For non-commercial purposes, lets others distribute and copy the article, and to include in a collective work (such as an anthology), as long as they credit the author(s) and provided they do not alter or modify the article.
The gold open access publication fee for this journal is USD 3500, excluding taxes. Learn more about Elsevier's pricing policy: https://www.elsevier.com/openaccesspricing.
Green open access
Authors can share their research in a variety of different ways and Elsevier has a number of green open access options available. We recommend authors see our open access page for further information. Authors can also self-archive their manuscripts immediately and enable public access from their institution's repository after an embargo period. This is the version that has been accepted for publication and which typically includes author-incorporated changes suggested during submission, peer review and in editor-author communications. Embargo period: For subscription articles, an appropriate amount of time is needed for journals to deliver value to subscribing customers before an article becomes freely available to the public. This is the embargo period and it begins from the date the article is formally published online in its final and fully citable form. Find out more.
This journal has an embargo period of 12 months.
Researcher Academy is a free e-learning platform designed to support early and mid-career researchers throughout their research journey. The "Learn" environment at Researcher Academy offers several interactive modules, webinars, downloadable guides and resources to guide you through the process of writing for research and going through peer review. Feel free to use these free resources to improve your submission and navigate the publication process with ease.
Language (usage and editing services)
Please write your text in good English (American or British usage is accepted, but not a mixture of these). Authors who feel their English language manuscript may require editing to eliminate possible grammatical or spelling errors and to conform to correct scientific English may wish to use the English Language Editing service available from Elsevier's WebShop.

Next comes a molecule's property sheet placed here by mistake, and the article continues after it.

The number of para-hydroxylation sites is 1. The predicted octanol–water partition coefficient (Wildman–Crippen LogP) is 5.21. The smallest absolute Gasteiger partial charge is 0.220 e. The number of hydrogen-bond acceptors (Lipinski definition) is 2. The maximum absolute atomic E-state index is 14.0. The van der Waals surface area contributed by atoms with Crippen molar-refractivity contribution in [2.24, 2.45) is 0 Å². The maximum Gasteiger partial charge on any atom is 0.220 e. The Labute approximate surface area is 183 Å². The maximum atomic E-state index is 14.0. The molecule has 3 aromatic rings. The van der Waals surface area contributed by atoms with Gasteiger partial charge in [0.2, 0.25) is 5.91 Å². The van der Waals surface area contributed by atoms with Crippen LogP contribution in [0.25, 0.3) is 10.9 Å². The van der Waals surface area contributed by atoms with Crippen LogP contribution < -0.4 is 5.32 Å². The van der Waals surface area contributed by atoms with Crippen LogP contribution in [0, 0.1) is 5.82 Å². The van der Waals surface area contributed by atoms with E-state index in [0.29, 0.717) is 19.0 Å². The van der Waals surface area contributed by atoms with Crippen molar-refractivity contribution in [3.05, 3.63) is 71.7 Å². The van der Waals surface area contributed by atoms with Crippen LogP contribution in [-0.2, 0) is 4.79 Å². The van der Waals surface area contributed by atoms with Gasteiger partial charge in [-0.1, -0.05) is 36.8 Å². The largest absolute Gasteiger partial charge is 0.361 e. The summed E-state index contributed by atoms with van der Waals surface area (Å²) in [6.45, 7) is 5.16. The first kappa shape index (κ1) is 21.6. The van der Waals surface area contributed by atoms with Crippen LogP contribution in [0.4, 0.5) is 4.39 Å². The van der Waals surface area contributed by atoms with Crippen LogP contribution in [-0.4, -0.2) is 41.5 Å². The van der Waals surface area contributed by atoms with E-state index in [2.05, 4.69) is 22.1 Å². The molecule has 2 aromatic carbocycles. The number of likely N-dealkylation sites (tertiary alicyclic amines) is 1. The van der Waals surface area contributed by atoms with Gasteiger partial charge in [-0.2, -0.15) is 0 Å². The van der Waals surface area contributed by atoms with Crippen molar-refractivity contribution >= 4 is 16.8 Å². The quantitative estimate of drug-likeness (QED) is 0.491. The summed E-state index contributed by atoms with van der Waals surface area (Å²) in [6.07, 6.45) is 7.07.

Our online submission system guides you stepwise through the process of entering your article details and uploading your files. The system converts your article files to a single PDF file used in the peer-review process. Editable files (e.g., Word, LaTeX) are required to typeset your article for final publication. All correspondence, including notification of the Editor's decision and requests for revision, is sent by e-mail.
Submit your article
Please submit your article via https://www.evise.com/profile/api/navigate/GAIPOS.
This journal operates a single blind review process. All contributions will be initially assessed by the editor for suitability for the journal. Papers deemed suitable are then typically sent to a minimum of two independent expert reviewers to assess the scientific quality of the paper. The Editor is responsible for the final decision regarding acceptance or rejection of articles. The Editor's decision is final. More information on types of peer review.
State the objectives of the work and provide an adequate background, avoiding a detailed literature survey or a summary of the results.
1. Article types accepted are: Original Article (Full Paper or Short Communication), Review Article, Book Review. Word limits are as follows: Full Paper 3,000 words plus no more than 6 figures/tables in total; Short Communication 1,200 words plus no more than 3 figures/tables in total.The recommended word limit for Review Papers is 6,000 words. The word limits are non-inclusive of figures, tables, references, and abstracts. If the Editor feels that a paper submitted as a Full Paper would be more appropriate for the Short Communications section, then a shortened version will be requested. References should be limited to 30 for Full Papers; and 15 for Short Papers; there is no limit for review articles. A structured abstract of no more than 300 words should appear at the beginning of each Article. Authors must state the number of words when submitting.
Short Communications are intended to introduce new techniques that improve the analysis and evaluation of human movement. This article type is not for preliminary or case studies, and such submissions will be rejected without review. Authors submitting a Short Communication should justify why it is a Short Communication rather than a Full Paper in their cover letter. Gait and Posture does not accept case reports.All papers should contribute to improved understanding of human movement, particularly in clinical populations, and must therefore include a statement of significance in both the structured abstract and the main text. The contribution may be methodological; however Articles that simply validate existing methods or technologies are discouraged. Validation of methodology should instead be included within a larger study in which the methodology is used to answer a clinically relevant question.
2. All publications will be in English. Authors whose 'first' language is not English should arrange for their manuscripts to be written in idiomatic English before submission. A concise style avoiding jargon is preferred.3. Authors should supply up to five keywords that may be modified by the Editors.